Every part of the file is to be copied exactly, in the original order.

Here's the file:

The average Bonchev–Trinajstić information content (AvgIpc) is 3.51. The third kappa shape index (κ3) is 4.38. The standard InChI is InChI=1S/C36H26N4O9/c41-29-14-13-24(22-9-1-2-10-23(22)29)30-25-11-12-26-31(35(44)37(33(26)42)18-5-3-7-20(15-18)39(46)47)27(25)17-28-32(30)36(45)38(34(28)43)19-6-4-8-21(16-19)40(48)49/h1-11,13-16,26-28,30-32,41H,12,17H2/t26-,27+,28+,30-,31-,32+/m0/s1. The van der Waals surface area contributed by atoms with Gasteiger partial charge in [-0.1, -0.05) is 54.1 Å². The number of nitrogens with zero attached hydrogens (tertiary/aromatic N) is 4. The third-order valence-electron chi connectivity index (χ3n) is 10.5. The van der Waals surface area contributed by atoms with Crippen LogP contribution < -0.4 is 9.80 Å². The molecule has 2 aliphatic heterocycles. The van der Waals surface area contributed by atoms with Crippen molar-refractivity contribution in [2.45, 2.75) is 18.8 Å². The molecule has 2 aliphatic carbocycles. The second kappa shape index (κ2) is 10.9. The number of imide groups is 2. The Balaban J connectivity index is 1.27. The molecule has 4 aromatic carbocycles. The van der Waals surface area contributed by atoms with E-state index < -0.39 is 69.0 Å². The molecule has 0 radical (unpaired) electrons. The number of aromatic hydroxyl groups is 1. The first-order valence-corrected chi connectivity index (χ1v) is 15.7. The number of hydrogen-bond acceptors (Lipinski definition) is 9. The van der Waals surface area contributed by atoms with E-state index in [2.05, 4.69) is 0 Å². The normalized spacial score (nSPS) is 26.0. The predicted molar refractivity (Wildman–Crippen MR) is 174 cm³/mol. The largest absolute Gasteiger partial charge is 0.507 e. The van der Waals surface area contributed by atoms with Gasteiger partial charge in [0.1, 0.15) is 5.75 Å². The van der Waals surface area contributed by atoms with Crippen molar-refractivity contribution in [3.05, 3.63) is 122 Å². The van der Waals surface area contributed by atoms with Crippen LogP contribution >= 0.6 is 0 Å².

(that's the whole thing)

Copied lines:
The average Bonchev–Trinajstić information content (AvgIpc) is 3.51. The third kappa shape index (κ3) is 4.38. The standard InChI is InChI=1S/C36H26N4O9/c41-29-14-13-24(22-9-1-2-10-23(22)29)30-25-11-12-26-31(35(44)37(33(26)42)18-5-3-7-20(15-18)39(46)47)27(25)17-28-32(30)36(45)38(34(28)43)19-6-4-8-21(16-19)40(48)49/h1-11,13-16,26-28,30-32,41H,12,17H2/t26-,27+,28+,30-,31-,32+/m0/s1. The van der Waals surface area contributed by atoms with Gasteiger partial charge in [-0.1, -0.05) is 54.1 Å². The number of nitrogens with zero attached hydrogens (tertiary/aromatic N) is 4. The third-order valence-electron chi connectivity index (χ3n) is 10.5. The van der Waals surface area contributed by atoms with Crippen LogP contribution < -0.4 is 9.80 Å². The molecule has 2 aliphatic heterocycles. The van der Waals surface area contributed by atoms with Crippen molar-refractivity contribution in [2.45, 2.75) is 18.8 Å². The molecule has 2 aliphatic carbocycles. The second kappa shape index (κ2) is 10.9. The number of imide groups is 2. The Balaban J connectivity index is 1.27. The molecule has 4 aromatic carbocycles. The van der Waals surface area contributed by atoms with E-state index < -0.39 is 69.0 Å². The molecule has 0 radical (unpaired) electrons. The number of aromatic hydroxyl groups is 1. The first-order valence-corrected chi connectivity index (χ1v) is 15.7. The number of hydrogen-bond acceptors (Lipinski definition) is 9. The van der Waals surface area contributed by atoms with E-state index in [2.05, 4.69) is 0 Å². The normalized spacial score (nSPS) is 26.0. The predicted molar refractivity (Wildman–Crippen MR) is 174 cm³/mol. The largest absolute Gasteiger partial charge is 0.507 e. The van der Waals surface area contributed by atoms with Gasteiger partial charge in [0.1, 0.15) is 5.75 Å². The van der Waals surface area contributed by atoms with Crippen molar-refractivity contribution in [3.05, 3.63) is 122 Å². The van der Waals surface area contributed by atoms with Crippen LogP contribution >= 0.6 is 0 Å².